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Police request equipment upgrades to collect phone data

By Jill Terreri

The release of a unanimous U.S. Supreme Court decision dictating that police need a warrant in order to search a cell phone coincides with a request by the Buffalo Police Department to purchase equipment that would transfer all data from a cell phone so it could be examined by detectives. 

Police Commissioner Daniel Derenda said the department's possession of the data-transfer device does not change the fact that a warrant is necessary to search someone's phone. 

"As the Supreme Court says, you need a warrant," Derenda said. "But we've never gone through anyone's cell phone without their permission, just like permission to search, or need be, we'll get a search warrant. So really, procedures aren't going to change." 

Common Council members have been concerned about whether all officers know that citizens do not need to turn over their phone if an officer does not have a warrant, based on anecdotes from their constituents and from published reports. At least one officer, John A. Cirulli, was reported to have demanded that a bystander turn over their cell phone, in an incident in which he was caught on video hitting a suspect in handcuffs. He resigned. 

The Police Department is asking the Common Council permission to purchase "universal forensic extraction devices" from Cellebrite

The device, when hardwired into a cell phone, allows detectives to extract GPS data, as well as text messages, phone call data, pictures and videos. The device will help detectives determine links between suspects and victims or multiple suspects, and could "help break alibis or exonerate innocent parties," according to the Police Department. The equipment is already used in the department. Detectives are seeking an upgrade. 

"It's like taking your phone and plugging it in and seeing who you called," Derenda said. "You have a homicide victim, you have a telephone. You want to look, who this person last called, time, whatever messages are on there. That will retrieve all that information for you."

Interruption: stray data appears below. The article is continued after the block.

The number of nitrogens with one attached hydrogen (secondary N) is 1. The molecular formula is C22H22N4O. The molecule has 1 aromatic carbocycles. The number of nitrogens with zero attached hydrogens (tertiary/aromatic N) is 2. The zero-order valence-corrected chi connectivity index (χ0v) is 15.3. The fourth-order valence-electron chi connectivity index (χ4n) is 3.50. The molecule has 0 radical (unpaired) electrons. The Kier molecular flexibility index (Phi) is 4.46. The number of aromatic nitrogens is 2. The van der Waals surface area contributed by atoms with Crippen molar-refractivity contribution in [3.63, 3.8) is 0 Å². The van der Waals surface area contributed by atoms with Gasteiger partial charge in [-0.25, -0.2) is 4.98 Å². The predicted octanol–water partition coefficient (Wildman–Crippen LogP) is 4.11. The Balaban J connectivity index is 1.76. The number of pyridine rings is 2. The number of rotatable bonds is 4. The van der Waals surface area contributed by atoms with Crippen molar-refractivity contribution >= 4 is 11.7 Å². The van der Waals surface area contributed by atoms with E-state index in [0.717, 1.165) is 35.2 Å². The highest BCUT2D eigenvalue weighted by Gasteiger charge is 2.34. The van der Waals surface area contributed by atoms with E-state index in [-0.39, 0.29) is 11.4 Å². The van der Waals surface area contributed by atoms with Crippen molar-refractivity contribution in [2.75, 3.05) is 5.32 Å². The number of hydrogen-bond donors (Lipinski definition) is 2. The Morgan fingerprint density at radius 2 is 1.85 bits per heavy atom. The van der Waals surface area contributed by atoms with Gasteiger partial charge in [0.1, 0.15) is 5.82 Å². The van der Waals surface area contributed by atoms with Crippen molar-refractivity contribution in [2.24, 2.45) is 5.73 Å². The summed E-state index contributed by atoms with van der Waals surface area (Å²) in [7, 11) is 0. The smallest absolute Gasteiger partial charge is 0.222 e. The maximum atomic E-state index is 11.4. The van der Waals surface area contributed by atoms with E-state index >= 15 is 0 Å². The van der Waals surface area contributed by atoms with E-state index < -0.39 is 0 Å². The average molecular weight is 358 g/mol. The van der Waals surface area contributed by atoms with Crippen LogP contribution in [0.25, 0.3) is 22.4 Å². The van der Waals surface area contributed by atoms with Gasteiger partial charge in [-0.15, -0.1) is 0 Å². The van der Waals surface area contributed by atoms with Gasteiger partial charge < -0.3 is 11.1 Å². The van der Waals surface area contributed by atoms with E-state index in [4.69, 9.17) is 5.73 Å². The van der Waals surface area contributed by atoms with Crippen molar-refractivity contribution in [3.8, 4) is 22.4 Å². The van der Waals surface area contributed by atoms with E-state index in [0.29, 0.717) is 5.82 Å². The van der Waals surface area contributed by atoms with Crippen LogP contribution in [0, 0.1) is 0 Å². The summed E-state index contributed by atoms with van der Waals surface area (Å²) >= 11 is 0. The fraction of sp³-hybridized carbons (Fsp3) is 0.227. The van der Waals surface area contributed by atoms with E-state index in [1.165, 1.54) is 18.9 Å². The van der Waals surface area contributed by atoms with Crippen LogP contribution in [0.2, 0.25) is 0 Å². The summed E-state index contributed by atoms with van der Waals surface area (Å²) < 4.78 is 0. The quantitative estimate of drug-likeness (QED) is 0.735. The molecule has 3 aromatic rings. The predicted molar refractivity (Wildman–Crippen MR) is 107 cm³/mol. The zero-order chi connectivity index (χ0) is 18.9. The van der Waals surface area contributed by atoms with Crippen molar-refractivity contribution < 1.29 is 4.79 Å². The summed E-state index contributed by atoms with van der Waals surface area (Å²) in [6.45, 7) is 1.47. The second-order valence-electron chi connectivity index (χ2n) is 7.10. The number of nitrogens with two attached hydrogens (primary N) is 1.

The device does not track phones nearby, Derenda said. 

In an unrelated matter, The New York Civil Liberties Union is seeking information from the Erie County Sheriff's Department about the department's cell phone tracking activities, which utilizes different technology than what the Police Department is seeking. 

Derenda said he was not surprised by the court's decision.

"You should have a right to privacy," he said. 

Information submitted to the Council does not indicate how many devices the department is purchasing or how much they will cost. 

The Council will consider the Police Department request during a Finance Committee meeting on Tuesday. 

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City of Buffalo | Common Council
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Robert J. McCarthy

Robert J. McCarthy

A native of Schenectady, Robert J. McCarthy came to The Buffalo News in 1982 following a six-year stint at the Olean Times Herald. He is a graduate of St. Bonaventure University, and has been covering local, state and national politics since 1992.

rmccarthy@buffnews.com


Tom Precious

Tom Precious

Tom Precious joined The Buffalo News in 1997 as bureau chief at the state Capitol, where he covers everything from statewide politics and state government fiscal affairs to health care, environmental and municipal government matters. Prior to The News, he worked for news outlets in Albany and Washington, DC.

tprecious@buffnews.com


Jill Terreri

Jill Terreri

Jill Terreri is an Amherst native and has covered politics and government in upstate New York since 2003. She joined The Buffalo News in 2012 and covers City Hall.

@jillterreri | jterreri@buffnews.com


Jerry Zremski

Jerry Zremski

Jerry Zremski, The Buffalo News Washington bureau chief, has reported from the nation's capital since 1989 after joining The News as a business reporter in 1984. A graduate of Syracuse University, Zremski is a former Nieman fellow in journalism at Harvard University. In 2007, he served as president of the National Press Club.

@JerryZremski | jzremski@buffnews.com

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